Lights, camera, music! Score: a Film Music Documentary

Score: a Film Music Documentary,

Directed by Matt Schrader

Music and cinema, two of my favourite things in life, and when combined those visuals flickering on the screen, the narrative, the actors, the dialogue and the music create something which is, when it really works, far greater than the sum of its parts. Can you imagine Star Wars without John Williams’ score? Or the magic he brought to Jaws (Spielberg often remarked with all the effects problems with the mechanical shark models Williams’ iconic theme became the shark the visual effects couldn’t give him)? Or that Superman theme, that dum de de dum dumm dumm building rapidly to that triumphant, suitably heroic theme that makes you want to “do the Superman”, rip open your shirt to show that big S, so empowering, magical, inspiring, so perfectly in symbiosis with the visuals. Just a few bars from any of those themes is instantly iconic, we hear it and the magic of that film moment fills us. A few notes of it added to a comedy sketch works the same magic, it’s instantly recognisable and comes with a built-in recognition and series of memories and emotions.

And that’s only three examples from one – albeit masterful – composer. Score talks to, well a score or more (sorry) of contemporary composers, and this includes a large number of have worked on some of our favourite sci-fi, horror, fantasy and comics-based movies, from Bear McCreary to Hans Zimmer, about their work, their inspirations, how they collaborate with directors and other musicians, from rousing themes like Gladiator or Pirates of the Caribbean to musicians who are generally seen as working outside the soundtrack composition world but who have been invited in, like Trent Reznor, bringing fascinating new ideas, rhythms, energies and passion to the world of film music, to its betterment.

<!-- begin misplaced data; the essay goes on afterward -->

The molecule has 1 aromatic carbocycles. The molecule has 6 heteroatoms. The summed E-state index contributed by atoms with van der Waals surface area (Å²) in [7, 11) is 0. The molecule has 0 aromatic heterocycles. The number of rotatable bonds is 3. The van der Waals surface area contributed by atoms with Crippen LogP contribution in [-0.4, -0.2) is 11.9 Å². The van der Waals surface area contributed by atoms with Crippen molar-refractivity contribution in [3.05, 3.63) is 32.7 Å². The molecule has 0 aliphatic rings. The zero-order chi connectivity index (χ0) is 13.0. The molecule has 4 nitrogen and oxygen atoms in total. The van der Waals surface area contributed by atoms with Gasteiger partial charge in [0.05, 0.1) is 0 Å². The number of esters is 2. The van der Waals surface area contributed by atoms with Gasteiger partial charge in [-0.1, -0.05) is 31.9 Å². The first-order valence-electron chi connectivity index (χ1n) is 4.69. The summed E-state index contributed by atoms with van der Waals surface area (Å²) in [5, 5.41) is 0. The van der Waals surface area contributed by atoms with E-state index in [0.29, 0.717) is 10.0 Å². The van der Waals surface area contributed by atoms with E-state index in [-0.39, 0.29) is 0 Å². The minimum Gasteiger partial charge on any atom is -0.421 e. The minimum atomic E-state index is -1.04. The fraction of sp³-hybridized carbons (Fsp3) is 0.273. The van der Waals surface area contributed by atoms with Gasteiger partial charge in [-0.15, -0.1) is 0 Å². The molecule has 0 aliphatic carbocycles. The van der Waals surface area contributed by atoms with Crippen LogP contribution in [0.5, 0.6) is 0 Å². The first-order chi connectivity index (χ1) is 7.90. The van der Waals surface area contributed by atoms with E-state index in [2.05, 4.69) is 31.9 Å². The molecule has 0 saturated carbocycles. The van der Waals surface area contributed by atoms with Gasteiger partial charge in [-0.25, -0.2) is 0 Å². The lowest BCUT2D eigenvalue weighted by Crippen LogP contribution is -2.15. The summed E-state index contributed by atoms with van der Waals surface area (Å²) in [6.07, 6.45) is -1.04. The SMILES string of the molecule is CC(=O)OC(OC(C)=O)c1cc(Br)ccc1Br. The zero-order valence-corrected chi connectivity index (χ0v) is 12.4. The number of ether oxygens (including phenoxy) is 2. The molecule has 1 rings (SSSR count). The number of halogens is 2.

(Hans Zimmer discussing his craft in Score)

That notion of change and evolution is strong in Score; while much of the running time, understandably, talks to contemporary composers – John Williams, Danny Elfman, Trent Reznor, Quincy Jones, Rachel Portman and many more – about their craft, and commenting on the works of others they admire, past and present, the film also takes in the ever-changing nature of film music. From the mighty King Kong in the 1930s, a pioneer not just in visual effects but in using a full symphony orchestra to score the movie (that fabulous music as Kong scales the Empire State Building) – bear in mind at that point the “talkie”, the sound movie, was only a few years old, this was inventing new ways of storytelling for a new medium (although as the film also points out, even the preceding “silent” movies were never truly silent, there was always at least a piano playing along to them, or the famous Wurlitzer organ, or a small chamber orchestra in some cinemas, while some silent films had visual cues for those musical accompaniments – think Buster Keaton in Steamboat Bill Jr, for example).

Like many things today we are so used to the notion of a film with carefully composed music being part of its fabric that it is easy to forget someone had to come up with these ideas originally, then others developed them, they became the standard approach. Then others would come along and shake that approach up with something new and fresh – that fabulous, then contemporary jazz score for A Streetcar Named Desire replacing the notion of the symphonic suite to huge effect, a burning, modern, sexual, jazz that went with the story and visual so perfectly evoking and enhancing the mood, the feeling on levels that work beyond those paired with the visuals.

(the Air Studio in a converted London church)

The methods used for inspiration, for creation and recording are discussed, from hearing natural sounds and wondering how they might translate into music for a piece to feeling their way through how to translate that sound in their head into something tangible, experience and artistic intuition telling them how to continue, be it a simple, short piece that may be best on a solo piano to some great, iconic theme that requires a full orchestra (and then how to set up and record that orchestra, which space to use, how to deploy it, the changes in post production, so many choices that can make totally different sounds and feeling to the resulting music), or something new, digital electronica or contemporary jazz or rock or dance beats. There’s technical discussion, but mostly what comes across from all of these musicians is passion for their work, for what it adds to the cinematic medium, and the respect and admiration many of them show for the work of other musicians, contemporary and those who went before.